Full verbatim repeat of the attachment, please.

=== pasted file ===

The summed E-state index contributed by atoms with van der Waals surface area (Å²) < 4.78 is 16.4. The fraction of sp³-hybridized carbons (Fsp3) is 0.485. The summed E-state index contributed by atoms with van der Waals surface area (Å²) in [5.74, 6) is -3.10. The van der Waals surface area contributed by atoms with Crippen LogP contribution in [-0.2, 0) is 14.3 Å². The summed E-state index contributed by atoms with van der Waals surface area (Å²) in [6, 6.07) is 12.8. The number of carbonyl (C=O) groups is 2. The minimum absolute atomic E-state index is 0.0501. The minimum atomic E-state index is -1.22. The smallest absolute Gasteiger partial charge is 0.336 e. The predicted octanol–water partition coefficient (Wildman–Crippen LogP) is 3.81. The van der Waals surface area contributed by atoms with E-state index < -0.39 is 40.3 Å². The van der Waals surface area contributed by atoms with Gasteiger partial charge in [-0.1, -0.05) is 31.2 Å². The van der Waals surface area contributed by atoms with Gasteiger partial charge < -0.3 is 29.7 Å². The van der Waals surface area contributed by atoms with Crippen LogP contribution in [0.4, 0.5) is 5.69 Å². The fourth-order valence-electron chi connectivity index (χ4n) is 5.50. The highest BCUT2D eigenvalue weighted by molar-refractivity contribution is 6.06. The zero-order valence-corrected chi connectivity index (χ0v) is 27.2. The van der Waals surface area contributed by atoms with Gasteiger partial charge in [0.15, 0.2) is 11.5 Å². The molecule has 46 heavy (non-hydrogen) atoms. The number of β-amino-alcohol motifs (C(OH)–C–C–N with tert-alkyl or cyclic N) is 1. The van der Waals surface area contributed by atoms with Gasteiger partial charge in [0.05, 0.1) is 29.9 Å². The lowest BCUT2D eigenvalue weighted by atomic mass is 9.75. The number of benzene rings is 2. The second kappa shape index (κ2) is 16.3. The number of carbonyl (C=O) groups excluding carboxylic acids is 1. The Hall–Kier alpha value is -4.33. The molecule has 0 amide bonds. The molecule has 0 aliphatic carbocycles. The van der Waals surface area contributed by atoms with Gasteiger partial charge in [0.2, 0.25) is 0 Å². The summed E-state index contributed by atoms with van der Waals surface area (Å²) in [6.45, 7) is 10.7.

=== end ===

The summed E-state index contributed by atoms with van der Waals surface area (Å²) < 4.78 is 16.4. The fraction of sp³-hybridized carbons (Fsp3) is 0.485. The summed E-state index contributed by atoms with van der Waals surface area (Å²) in [5.74, 6) is -3.10. The van der Waals surface area contributed by atoms with Crippen LogP contribution in [-0.2, 0) is 14.3 Å². The summed E-state index contributed by atoms with van der Waals surface area (Å²) in [6, 6.07) is 12.8. The number of carbonyl (C=O) groups is 2. The minimum absolute atomic E-state index is 0.0501. The minimum atomic E-state index is -1.22. The smallest absolute Gasteiger partial charge is 0.336 e. The predicted octanol–water partition coefficient (Wildman–Crippen LogP) is 3.81. The van der Waals surface area contributed by atoms with E-state index < -0.39 is 40.3 Å². The van der Waals surface area contributed by atoms with Gasteiger partial charge in [-0.1, -0.05) is 31.2 Å². The van der Waals surface area contributed by atoms with Gasteiger partial charge < -0.3 is 29.7 Å². The van der Waals surface area contributed by atoms with Crippen LogP contribution in [0.4, 0.5) is 5.69 Å². The fourth-order valence-electron chi connectivity index (χ4n) is 5.50. The highest BCUT2D eigenvalue weighted by molar-refractivity contribution is 6.06. The zero-order valence-corrected chi connectivity index (χ0v) is 27.2. The van der Waals surface area contributed by atoms with Gasteiger partial charge in [0.15, 0.2) is 11.5 Å². The molecule has 46 heavy (non-hydrogen) atoms. The number of β-amino-alcohol motifs (C(OH)–C–C–N with tert-alkyl or cyclic N) is 1. The van der Waals surface area contributed by atoms with Gasteiger partial charge in [0.05, 0.1) is 29.9 Å². The lowest BCUT2D eigenvalue weighted by atomic mass is 9.75. The number of benzene rings is 2. The second kappa shape index (κ2) is 16.3. The number of carbonyl (C=O) groups excluding carboxylic acids is 1. The Hall–Kier alpha value is -4.33. The molecule has 0 amide bonds. The molecule has 0 aliphatic carbocycles. The van der Waals surface area contributed by atoms with Gasteiger partial charge in [0.2, 0.25) is 0 Å². The summed E-state index contributed by atoms with van der Waals surface area (Å²) in [6.45, 7) is 10.7.